Side Letter: Meet PE’s future leaders; Europe’s newest placement agent; Vista comeback?

PEI's annual 40 under 40 list, which identifies the future leaders of PE, is out. Plus: Two private markets veterans have launched a placement agent targeting DACH LPs, and Vista is expected to return to market. Here's today's brief, for our valued subscribers only.

They said it

“SPACs generally have to spend their money in two years. If you put a gun to my head and said you have to buy a business in two years, I’d buy one but it wouldn’t be much of one.”

Warren Buffett told shareholders on Saturday that Berkshire Hathaway is competing with special purpose acquisition companies as it looks for takeover targets, the Financial Times reports (subscription required).

Just happened

PE’s future leaders
Who are the future leaders of PE? That’s a question PEI addresses with its annual 40 under 40 ranking, which this year combed through more than 530 nominations and suggestions from industry sources to identify those who stood out for their leadership, displays of innovation and skill. This year’s cadre includes a 34-year-old LP who has been directly involved in over €6 billion of commitments across 20 PE funds; a 37-year-old fundraiser leading double-digit LP growth in LatAm and Asia, and a 39-year-old who’s acquired 52 companies in six years. Check out the full list.

DACH in action
Two private markets veterans have launched a placement agent focused on raising capital from DACH-based LPs. 51 North Capital was founded by Christian von Massenbach, a former DACH-facing MD in Evercore’s private placement group, and Fabian Pötter, former co-head of infra at Golding Capital Partners, per a statement seen by Side Letter. The firm, which advises specialist GPs in the European and North American mid-market, has already secured mandates across PE, private debt and infra from a mix of established and emerging managers.

“Allocations to alternatives from German, Austrian and Swiss institutional investors have been growing in size and PE is becoming a more important part of their overall allocation,” Pötter tells us. “Investors in the region are still catching up in that respect vis-à-vis more mature PE markets.”

Vista fund on the horizon
Vista Equity Partners has told LPs to “make room” for the firm’s next flagship fund later this year, according to affiliate title Buyouts (registration or subscription required). The firm is not expected to have too much difficulty in raising a successor to its $17 billion Fund VII, despite chief executive Robert Smith’s tax evasion settlement last year. As one long-time Vista LP told Side Letter in March: “We haven’t made a decision about their next fund, but we’ll probably commit. After all, the whole industry is built around trying to minimise tax payments.”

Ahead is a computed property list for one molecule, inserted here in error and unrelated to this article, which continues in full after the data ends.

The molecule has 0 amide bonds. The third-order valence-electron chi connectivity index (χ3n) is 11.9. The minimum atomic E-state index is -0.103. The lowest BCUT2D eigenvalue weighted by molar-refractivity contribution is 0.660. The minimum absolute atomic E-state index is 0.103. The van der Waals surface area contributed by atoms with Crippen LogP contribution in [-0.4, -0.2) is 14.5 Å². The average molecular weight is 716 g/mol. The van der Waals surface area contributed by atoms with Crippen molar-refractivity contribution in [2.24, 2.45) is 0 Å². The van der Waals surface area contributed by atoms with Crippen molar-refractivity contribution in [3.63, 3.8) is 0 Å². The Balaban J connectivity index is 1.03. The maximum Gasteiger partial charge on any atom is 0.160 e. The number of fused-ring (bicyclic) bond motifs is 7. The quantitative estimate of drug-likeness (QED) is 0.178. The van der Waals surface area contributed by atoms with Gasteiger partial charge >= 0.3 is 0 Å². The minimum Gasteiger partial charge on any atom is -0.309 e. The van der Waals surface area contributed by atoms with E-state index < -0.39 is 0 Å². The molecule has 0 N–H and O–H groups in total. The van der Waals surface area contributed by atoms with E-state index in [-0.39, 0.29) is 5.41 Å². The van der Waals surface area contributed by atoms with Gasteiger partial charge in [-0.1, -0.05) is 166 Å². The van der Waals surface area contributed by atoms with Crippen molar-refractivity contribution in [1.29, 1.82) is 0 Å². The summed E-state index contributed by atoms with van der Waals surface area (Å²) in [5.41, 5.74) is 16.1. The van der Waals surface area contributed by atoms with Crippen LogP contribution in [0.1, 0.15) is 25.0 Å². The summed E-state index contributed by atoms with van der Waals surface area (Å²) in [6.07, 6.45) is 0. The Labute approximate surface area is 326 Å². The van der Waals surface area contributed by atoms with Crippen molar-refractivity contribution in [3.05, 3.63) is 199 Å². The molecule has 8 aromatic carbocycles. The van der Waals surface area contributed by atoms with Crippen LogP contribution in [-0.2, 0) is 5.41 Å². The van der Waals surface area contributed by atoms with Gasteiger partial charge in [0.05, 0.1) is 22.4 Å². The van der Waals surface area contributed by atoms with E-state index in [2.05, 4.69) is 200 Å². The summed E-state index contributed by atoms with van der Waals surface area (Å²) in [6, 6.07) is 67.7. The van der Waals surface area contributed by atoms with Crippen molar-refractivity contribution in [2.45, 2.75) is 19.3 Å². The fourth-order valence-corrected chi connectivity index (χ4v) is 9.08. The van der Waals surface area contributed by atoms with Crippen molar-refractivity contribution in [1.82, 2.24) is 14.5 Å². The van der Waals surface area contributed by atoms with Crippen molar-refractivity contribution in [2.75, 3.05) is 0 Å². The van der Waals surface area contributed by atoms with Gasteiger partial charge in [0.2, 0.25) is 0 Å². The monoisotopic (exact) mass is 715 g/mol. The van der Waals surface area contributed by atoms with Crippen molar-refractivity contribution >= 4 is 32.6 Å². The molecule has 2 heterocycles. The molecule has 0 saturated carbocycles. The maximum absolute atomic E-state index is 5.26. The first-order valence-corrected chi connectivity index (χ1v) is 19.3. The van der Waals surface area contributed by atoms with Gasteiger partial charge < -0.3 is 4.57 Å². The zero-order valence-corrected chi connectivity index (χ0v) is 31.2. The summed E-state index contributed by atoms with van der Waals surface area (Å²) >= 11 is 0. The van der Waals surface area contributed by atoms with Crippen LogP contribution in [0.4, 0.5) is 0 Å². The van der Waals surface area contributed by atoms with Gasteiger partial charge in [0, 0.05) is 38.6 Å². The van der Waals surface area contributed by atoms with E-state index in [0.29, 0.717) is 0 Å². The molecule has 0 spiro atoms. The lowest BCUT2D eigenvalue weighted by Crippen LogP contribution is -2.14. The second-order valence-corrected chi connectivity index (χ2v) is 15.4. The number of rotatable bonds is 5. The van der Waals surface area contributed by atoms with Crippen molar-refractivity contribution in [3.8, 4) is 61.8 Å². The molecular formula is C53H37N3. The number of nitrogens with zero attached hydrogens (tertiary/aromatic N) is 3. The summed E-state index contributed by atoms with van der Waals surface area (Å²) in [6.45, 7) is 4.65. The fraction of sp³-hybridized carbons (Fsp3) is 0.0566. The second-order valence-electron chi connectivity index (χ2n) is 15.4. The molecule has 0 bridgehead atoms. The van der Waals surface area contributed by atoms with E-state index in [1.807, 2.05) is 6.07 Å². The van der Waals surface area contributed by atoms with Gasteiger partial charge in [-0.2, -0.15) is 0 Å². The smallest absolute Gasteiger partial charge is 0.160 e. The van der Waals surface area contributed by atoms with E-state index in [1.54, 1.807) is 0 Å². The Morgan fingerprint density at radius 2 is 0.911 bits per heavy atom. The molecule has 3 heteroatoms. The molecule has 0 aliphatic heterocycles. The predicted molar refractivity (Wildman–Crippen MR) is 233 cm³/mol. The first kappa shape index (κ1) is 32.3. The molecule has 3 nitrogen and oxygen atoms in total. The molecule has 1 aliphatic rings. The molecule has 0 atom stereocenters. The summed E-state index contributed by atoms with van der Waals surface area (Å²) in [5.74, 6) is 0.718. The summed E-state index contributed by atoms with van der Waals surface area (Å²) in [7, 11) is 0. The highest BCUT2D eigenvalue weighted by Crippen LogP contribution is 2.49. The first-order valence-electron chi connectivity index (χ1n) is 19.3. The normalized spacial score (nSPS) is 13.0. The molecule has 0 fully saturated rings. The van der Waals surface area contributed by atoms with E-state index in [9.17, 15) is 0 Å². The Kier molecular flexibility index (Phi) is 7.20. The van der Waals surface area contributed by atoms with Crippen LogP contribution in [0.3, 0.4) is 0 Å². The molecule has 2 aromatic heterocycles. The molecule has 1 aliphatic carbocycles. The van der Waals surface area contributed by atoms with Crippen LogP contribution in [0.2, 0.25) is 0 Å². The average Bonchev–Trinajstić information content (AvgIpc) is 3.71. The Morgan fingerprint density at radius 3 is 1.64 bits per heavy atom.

Blackstone’s PE leaders
Speaking of new leaders, Blackstone has created a number of leadership roles for its PE business, the Wall Street Journal reports (subscription required). Martin Brand and Peter Wallace – both previously co-heads of US acquisitions – have been promoted to head of North America PE and global head of core PE respectively. Mumbai-based Amit Dixit will become head of Asia PE, a move that is unsurprising given Blackstone’s zeal for India in recent years. The market is one of the firm’s best-returning investment destinations, and it has deployed $5.5 billion there in 2021 alone, per India’s LiveMint.

Rock, Mexico, hard place
Mexican PE is in an unenviable position when it comes to raising capital from development banks. Speaking on a Mexican Association of PE & VC Funds panel last week, Jochen von Frowein, director equity Latin America for Germany’s DEG, said the market was stuck between higher-yielding locales in Latin America and other regions more acutely in need of development. A mixed investment landscape hasn’t stopped PE firms such as StepStoneArdian and Lexington Partners flocking to Latin America in recent years amid growing institutional demand for alternatives.

Dig deeper

Institution: Pennsylvania State Employees’ Retirement System
Headquarters: Harrisburg, US
AUM: $34.5 billion
Allocation to alternatives: 22.2%

Pennsylvania State Employees’ Retirement System confirmed a commitment of $50 million to Providence Strategic Growth V following its 2021 investment board meeting, according to a press release issued on the pension’s website.

PSG‘s latest fund is seeking $4 billion of capital commitments, targeting software and tech-enabled service companies. The predecessor held its final close on $2 billion in 2019.

The $34.5 billion US public pension committed $64 million to PSG’s European Growth fund in December. Prior to that, the pension committed $75 million each to Growth IV and III of the fund series.

Penn SERS has a 16 percent target allocation to private equity which stands at 13.3 percent.

For more information on Penn SERS, as well as more than 5,900 other institutions, check out the PEI database.

Today’s letter was prepared by Alex Lynn with Carmela Mendoza and Michael Baruch.